Originally published by 2 Minute Medicine® (view original article). Reused on AccessMedicine with permission.

1. Upadacitinib, a new once-daily oral systemic medication, reduces eczema severity and improves clinician- and patient-reported measures in adolescents with atopic dermatitis.

2. Upadacitinib is generally well tolerated, with the most frequently reported side effect being mild to moderate acne. Serious adverse events such as herpes zoster occur very infrequently.

Evidence Rating Level: 1 (Excellent)

Study Rundown:

Atopic dermatitis (AD) is a common chronic inflammatory skin disease that affects around 15% of adolescents aged 12 to 17 years. It is characterized by intense itching, which can lead to poorer mental health and significantly impact quality of life. While topical corticosteroids and calcineurin inhibitors have been the main treatment options for AD, there are new treatments emerging that target inflammatory mediators, such as the Jak inhibitor. This study aimed to analyze the safety and efficacy of one of these systemic treatments, upadacitinib, through three randomized clinical trials. The results demonstrated that a higher proportion of adolescents achieved significant relief from their eczema when treated with upadacitinib at doses of 15 mg and 30 mg compared to those given a placebo. The assessment was based on several scoring tools for AD, including EASI 75, EASI 90, vIGA-AD, WP-NRS-4, DLQI, and POEM. Regarding the safety profile, serious adverse events such as infections and herpes zoster were very rare in both dosage groups. The most commonly reported side effects were mild to moderate acne, headaches, upper respiratory tract infections, elevated creatine phosphokinase (CPK) levels, and nasopharyngitis. There are some limitations to consider. The study period of 16 weeks may not have been sufficient to fully characterize the long-term safety profile of upadacitinib. Additionally, the study design did not allow for a statistical comparison between the two dosage groups, which would provide valuable insights for clinical practice. Nevertheless, this study demonstrated that upadacitinib is both effective and well-tolerated in adolescents with moderate-to-severe AD, yielding similar results to those observed in adults.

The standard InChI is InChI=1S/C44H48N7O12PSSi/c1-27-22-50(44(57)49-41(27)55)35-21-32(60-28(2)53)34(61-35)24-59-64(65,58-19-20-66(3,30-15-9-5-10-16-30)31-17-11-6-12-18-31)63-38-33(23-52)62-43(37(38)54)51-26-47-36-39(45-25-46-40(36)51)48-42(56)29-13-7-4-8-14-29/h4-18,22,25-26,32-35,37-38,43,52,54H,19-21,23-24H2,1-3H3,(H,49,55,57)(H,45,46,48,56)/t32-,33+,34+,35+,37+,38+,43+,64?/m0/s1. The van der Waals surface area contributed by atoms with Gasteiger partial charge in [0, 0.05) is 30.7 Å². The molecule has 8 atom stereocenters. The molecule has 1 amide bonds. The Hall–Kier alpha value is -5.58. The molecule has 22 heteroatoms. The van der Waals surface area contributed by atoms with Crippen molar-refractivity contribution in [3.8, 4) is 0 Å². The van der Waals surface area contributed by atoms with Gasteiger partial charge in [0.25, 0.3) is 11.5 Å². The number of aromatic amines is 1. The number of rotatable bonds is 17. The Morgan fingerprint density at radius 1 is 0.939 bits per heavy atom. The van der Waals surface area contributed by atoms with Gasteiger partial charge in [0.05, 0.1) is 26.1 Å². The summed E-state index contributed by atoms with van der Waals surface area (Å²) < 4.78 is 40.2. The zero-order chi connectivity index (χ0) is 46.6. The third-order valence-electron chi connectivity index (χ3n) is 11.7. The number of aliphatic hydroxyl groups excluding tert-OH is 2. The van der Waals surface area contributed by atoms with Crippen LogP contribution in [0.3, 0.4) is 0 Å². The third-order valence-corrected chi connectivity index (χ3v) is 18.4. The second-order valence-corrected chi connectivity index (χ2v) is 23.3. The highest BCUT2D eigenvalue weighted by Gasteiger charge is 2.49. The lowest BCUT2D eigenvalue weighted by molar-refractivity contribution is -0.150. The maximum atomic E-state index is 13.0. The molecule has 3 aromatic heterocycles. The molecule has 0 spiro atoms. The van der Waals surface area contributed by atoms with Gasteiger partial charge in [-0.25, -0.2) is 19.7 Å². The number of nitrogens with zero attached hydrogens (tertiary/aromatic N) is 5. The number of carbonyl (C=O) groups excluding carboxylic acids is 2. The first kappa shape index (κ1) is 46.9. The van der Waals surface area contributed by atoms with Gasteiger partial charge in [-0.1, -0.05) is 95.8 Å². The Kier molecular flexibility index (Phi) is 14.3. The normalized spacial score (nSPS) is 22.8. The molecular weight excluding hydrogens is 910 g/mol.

Relevant Reading: Characterization of acne associated with upadacitinib treatment in patients with moderate-to-severe atopic dermatitis: a post hoc integrated analysis of 3 phase 3 randomized, double-blind, placebo-controlled trials

In-Depth [meta-analysis]:

This study analyzed data from three randomized, double-blind, placebo-controlled phase 3 clinical trials known as Measure Up 1, Measure Up 2, and AD Up. The study involved 552 adolescents aged 12 to 17 with moderate-to-severe atopic dermatitis from over 20 countries from July 2018 to December 2020. The study demonstrated good participant retention, with 93-98% of adolescents completing the 16-week double-blind period. At the 16th week of treatment, a significantly greater number of adolescents achieved at least a 75% improvement in the Eczema Area and Severity Index when treated with upadacitinib at doses of 15 mg (63-73%) and 30 mg (73-84%) compared to those receiving the placebo (12-30%; p<0.001). The most commonly reported adverse effect of upadacitinib was acne, which affected 10-13% of those on the 15 mg dose and 15-16% of those on the 30 mg dose, as opposed to 2-3% on the placebo. The occurrence of serious adverse effects was infrequent, with only one patient developing impetigo and four developing herpes zoster. Overall, these findings highlight the promising safety and efficacy profile of upadacitinib, offering new hope for adolescents living with this chronic skin condition.

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